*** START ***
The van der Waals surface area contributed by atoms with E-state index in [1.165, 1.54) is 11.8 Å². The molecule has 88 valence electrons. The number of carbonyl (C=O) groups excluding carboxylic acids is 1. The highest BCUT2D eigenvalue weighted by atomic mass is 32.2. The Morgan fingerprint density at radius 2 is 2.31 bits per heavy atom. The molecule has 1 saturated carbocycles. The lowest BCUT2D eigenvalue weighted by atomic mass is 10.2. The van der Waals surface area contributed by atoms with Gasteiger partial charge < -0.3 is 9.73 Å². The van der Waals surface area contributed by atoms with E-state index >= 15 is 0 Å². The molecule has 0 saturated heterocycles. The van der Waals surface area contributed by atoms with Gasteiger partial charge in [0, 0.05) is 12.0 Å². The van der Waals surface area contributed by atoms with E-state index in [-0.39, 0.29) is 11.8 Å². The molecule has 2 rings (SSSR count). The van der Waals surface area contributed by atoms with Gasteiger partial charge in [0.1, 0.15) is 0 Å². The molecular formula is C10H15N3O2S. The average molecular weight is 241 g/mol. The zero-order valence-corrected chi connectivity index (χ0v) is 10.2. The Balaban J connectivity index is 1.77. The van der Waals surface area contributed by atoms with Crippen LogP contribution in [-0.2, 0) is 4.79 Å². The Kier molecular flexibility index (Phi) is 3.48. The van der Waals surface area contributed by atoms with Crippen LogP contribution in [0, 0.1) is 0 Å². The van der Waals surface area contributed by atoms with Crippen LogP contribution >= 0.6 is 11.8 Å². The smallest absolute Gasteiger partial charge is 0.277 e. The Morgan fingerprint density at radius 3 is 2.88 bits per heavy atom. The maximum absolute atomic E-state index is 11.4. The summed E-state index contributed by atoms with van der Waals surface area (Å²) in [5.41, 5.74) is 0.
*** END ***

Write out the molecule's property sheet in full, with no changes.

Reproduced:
The van der Waals surface area contributed by atoms with E-state index in [1.165, 1.54) is 11.8 Å². The molecule has 88 valence electrons. The number of carbonyl (C=O) groups excluding carboxylic acids is 1. The highest BCUT2D eigenvalue weighted by atomic mass is 32.2. The Morgan fingerprint density at radius 2 is 2.31 bits per heavy atom. The molecule has 1 saturated carbocycles. The lowest BCUT2D eigenvalue weighted by atomic mass is 10.2. The van der Waals surface area contributed by atoms with Gasteiger partial charge < -0.3 is 9.73 Å². The van der Waals surface area contributed by atoms with E-state index >= 15 is 0 Å². The molecule has 0 saturated heterocycles. The van der Waals surface area contributed by atoms with Gasteiger partial charge in [0, 0.05) is 12.0 Å². The van der Waals surface area contributed by atoms with E-state index in [-0.39, 0.29) is 11.8 Å². The molecule has 2 rings (SSSR count). The van der Waals surface area contributed by atoms with Gasteiger partial charge in [0.1, 0.15) is 0 Å². The molecular formula is C10H15N3O2S. The average molecular weight is 241 g/mol. The zero-order valence-corrected chi connectivity index (χ0v) is 10.2. The Balaban J connectivity index is 1.77. The van der Waals surface area contributed by atoms with Crippen LogP contribution in [-0.2, 0) is 4.79 Å². The Kier molecular flexibility index (Phi) is 3.48. The van der Waals surface area contributed by atoms with Crippen LogP contribution in [0, 0.1) is 0 Å². The van der Waals surface area contributed by atoms with Crippen LogP contribution >= 0.6 is 11.8 Å². The smallest absolute Gasteiger partial charge is 0.277 e. The Morgan fingerprint density at radius 3 is 2.88 bits per heavy atom. The maximum absolute atomic E-state index is 11.4. The summed E-state index contributed by atoms with van der Waals surface area (Å²) in [5.41, 5.74) is 0.